Alexander ‘Greek’ Thomson’s A-listed masterpiece, the Egyptian Halls, has been shortlisted by the pan-European heritage organisation, Europa Nostra, for its Seven Most Endangered programme.
The former warehouse on Union Street, Glasgow has now been empty for 40 years, and this magnificent building has fallen into decay. The The Society for the Protection of Ancient Buildings (SPAB) collaborated with the Alexander Thomson Society on the application for Egyptian Halls to be shortlisted by Europa Nostra, as the window to save one of Glasgow’s most significant buildings is rapidly closing.
Completed in 1872, Egyptian Halls hosted public gatherings, musical performances and over 50 stalls selling goods from around the world. The five-story building was built in a Classical style with an unusual combination of Greek, Egyptian and Assyrian detailing.
The condition of the building is deteriorating rapidly. Much of Thomson’s original interior has been lost, but currently the building’s principal facade remains almost intact. Planning permission has been granted on several occasions to convert the building into a hotel, but these have stalled due to a lack of available public funding.
The SPAB has nominated the site with the support of the Alexander Thomson Society, who support research into finding a realistic alternative use for the building.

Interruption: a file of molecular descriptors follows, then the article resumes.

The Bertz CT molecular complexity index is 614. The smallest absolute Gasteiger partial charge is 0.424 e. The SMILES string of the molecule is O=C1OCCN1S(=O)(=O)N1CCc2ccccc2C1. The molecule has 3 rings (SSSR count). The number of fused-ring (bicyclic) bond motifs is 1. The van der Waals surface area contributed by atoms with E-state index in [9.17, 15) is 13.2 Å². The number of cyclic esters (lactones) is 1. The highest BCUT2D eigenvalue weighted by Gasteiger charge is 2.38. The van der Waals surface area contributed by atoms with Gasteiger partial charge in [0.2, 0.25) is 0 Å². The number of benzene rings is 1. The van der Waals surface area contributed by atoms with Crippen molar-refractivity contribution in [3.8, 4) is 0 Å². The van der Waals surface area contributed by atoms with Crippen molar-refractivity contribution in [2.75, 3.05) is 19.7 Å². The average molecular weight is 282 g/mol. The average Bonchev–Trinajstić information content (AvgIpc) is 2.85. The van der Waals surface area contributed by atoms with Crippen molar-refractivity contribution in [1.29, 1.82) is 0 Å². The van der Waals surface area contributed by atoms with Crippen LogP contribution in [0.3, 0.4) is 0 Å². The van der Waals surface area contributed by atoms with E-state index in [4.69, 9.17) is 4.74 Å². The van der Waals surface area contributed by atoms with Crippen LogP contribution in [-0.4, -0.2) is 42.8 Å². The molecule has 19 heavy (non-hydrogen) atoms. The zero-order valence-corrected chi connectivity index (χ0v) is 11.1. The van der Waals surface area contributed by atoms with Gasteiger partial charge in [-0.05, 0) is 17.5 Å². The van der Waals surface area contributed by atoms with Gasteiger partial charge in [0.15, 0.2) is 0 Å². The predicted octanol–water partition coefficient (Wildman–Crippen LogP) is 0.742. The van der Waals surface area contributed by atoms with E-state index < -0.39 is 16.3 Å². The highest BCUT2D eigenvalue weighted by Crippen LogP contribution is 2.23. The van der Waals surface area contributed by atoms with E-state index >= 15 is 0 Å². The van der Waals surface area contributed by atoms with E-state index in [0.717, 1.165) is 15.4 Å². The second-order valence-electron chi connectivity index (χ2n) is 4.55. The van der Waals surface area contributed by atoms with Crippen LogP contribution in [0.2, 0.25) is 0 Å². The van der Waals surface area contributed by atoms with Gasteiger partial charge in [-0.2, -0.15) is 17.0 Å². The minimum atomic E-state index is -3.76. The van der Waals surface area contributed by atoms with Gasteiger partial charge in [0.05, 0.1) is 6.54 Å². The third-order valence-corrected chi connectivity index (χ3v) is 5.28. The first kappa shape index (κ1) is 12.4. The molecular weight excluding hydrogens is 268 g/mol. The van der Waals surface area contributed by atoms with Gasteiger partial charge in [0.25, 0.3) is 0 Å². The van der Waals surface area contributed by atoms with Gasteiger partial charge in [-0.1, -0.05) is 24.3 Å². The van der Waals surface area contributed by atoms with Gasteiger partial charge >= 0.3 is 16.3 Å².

The final list of seven most endangered heritage sites in Europe will be announced in March 2020. To demonstrate public backing for the building to be saved, an online petition has been set up: http://chng.it/KXKpZCsbDt
• The Alexander Thomson Society, in partnership with the SPAB, will be running a mini conference in Glasgow in spring 2020 centered on the re-use of old buildings. There will be an opportunity for a guided tour of the site, in addition to an exhibition showcasing the submissions for the ‘Reimagining Egyptian Halls’ competition.
• The SPAB is Britain’s oldest building conservation charity. It was set up by William Morris in 1877 to oppose the destructive restorations of the Victorian era. www.spab.org.uk